A Genuine Opportunity For The Two Caribbeans With Doomsday Forecasts Rife

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Jeevan Robinson

Release Date

Saturday, October 1, 2011


I had thought the idea of the two Caribbeans to be a unique concept, but research via the ever reliable Google quickly shelved that thought. Not to worry, I will press on with my thoughts, as the passion felt towards this concept is effervescent.

The two Caribbeans I speak of are intricately linked; they are the Caribbean region and the Caribbean Diaspora. I have a deep-rooted belief that there should not be a wide ranging disconnect between the Caribbean islands and their overseas 'outposts'. Geographic distance is a work of God, or some would argue Science, but I affirm that social disharmony and unprogressive attributes are human induced conditions.

In an age of ever improving communication mechanisms, maybe we are not utilising these tools properly to help us coexist better than we currently do. Communication technologies, I believe, may well serve to be the core building block to enshrine the relationship of equals between both the two Caribbeans.

I have created a mind map, contemplating the doomsday forecasts I have been reading about to do with the state of the world's economy. If I were a man of lesser persuasions, then perhaps I would have been stricken with fear, after all the negative reports I encountered. But sometimes, it is best to contain fear with pragmatism and figure out a way forward away from panic.

Some notable moves by the governments of Jamaica, St Lucia, Grenada, Barbados, Montserrat and St Vincent & the Grenadines, to name a few, have been made to engage the Diaspora. However, I have noticed that by and large, the Diaspora is still viewed in some aspects as those people who left.' Therein lies the root of the disconnect.

This perception must change if we are ever to get meaningful engagement and sustained, measurable contributions from the Diaspora. It can be done, but it takes a cocktail of will, policy, attitude and a structured approach. I would say, that in light of where the world economy is currently, the time for hosting talking shops is running thin; action and execution are now required. If the Caribbean is to fight off this doomsday scenario for the global economy, then the two Caribbeans, at home and abroad, will need to collaborate on an entirely new path.

I see involvement by way of foreign direct investment from the Diaspora to aid development, social participation by way of mentoring & a focus on youth involvement by way of educational and sports engagement. Also, private sector growth by way of entrepreneurial initiatives. Political involvement is an argumentative issue, so perhaps we save that for another time.

There is yet another crisis developing within the global economy. This time around, I fear any second recession will deal a damaging blow to many households, and small island states such as those in the region, could be in for a wobble.

The Caribbean's Diaspora in the United States alone contributed US$48 billion in remittances to the region in 2009. According to a paper published on Global Recession, Migration and Remittances: Effects on Latin American and Caribbean Economies, also in 2009, immigrants from Latin America and the Caribbean sent home a total of just around US$64 billion down from US$69 billion in 2008. The global economic crisis was attributed as a reason for the downturn.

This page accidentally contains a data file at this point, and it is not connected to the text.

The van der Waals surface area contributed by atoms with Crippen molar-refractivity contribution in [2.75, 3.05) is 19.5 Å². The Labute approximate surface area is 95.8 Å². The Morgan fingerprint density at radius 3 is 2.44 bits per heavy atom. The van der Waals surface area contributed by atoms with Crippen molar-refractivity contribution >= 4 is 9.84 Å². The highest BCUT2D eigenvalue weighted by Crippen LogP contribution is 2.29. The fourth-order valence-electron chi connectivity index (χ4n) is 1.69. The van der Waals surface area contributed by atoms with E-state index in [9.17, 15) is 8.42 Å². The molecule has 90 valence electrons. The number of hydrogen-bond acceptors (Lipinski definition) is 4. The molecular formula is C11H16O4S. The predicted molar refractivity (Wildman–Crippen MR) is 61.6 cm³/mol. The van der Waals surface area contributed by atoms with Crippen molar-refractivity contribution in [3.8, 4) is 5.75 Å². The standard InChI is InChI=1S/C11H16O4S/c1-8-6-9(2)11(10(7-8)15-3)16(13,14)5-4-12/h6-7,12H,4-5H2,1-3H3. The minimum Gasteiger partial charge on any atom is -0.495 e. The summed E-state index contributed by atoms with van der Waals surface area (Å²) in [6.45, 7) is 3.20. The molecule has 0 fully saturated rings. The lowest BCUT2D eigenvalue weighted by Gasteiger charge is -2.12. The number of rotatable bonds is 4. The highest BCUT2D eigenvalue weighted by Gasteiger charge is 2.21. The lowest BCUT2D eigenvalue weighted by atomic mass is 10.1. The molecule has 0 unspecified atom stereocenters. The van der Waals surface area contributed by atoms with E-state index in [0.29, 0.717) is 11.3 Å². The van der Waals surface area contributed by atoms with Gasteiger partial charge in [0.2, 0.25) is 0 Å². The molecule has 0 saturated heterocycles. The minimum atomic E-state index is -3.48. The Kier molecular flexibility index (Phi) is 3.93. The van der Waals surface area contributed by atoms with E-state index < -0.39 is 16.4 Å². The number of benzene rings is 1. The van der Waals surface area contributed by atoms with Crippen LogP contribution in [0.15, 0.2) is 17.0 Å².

The significance of remittances to the region is unquestionable! If however, Western economies do not recover, remittances again would suffer. Many families in the Caribbean who rely on this extra cash may have to now begin looking at the real possibility that monies being sent home may either be suspended for a time, or be cut as hard times hit. Contingencies for such disruptions would be crucial.

Will the CSME be the region's saving grace? Only time will answer that. But apart from that, I am of the view that developing nations such as the Caribbean, ever reliant on Western favours, must now seek innovative ways to diversify their economies beyond tourism and remittances. Foreign Direct Investment is key. Beyond courting China, our Diaspora even more than before, ought to be considered when mapping the region's future.

Professor Avinash Persaud, who addressed delegates at the Caribbean Tourism Organization's inaugural State of the Industry Conference in St. Maarten said: We must build economies for the future. Complacency, fear and a lack of hunger are keeping the Caribbean from growing as fast as it can."

Many Caribbean governments have an entrenched fear of their Diasporas getting involved too deeply. Why is this?

British Prime Minister, David Cameron, recently commented that it is entrepreneurship that will help save the British economy. I would like to transplant this similar thinking towards the development models for many of our islands, and suggest that now Sir Richard Branson has opened his Entrepreneurial Centre in Jamaica, individual islands may perhaps begin looking at how best an environment can be fostered towards developing more entrepreneurs that will help to sustain regional growth.

Do we need more mentors? Training? Financial structures? Internet facilities? E-commerce training? Marketing vehicles? Business and entrepreneurship awards to encourage excellence? Internships abroad to experience what it takes to succeed at the highest level? Whatever is required, we should develop a strategy towards implementing, so that we do not get left behind in a world where the guarantees of today no longer hold as the assurances for tomorrow. I do believe the two Caribbeans working together can go a long way to foster development and growth.

Jeevan Robinson is Editor-in-Chief of MNI Alive. He can be reached at jeevan@mnialive.com

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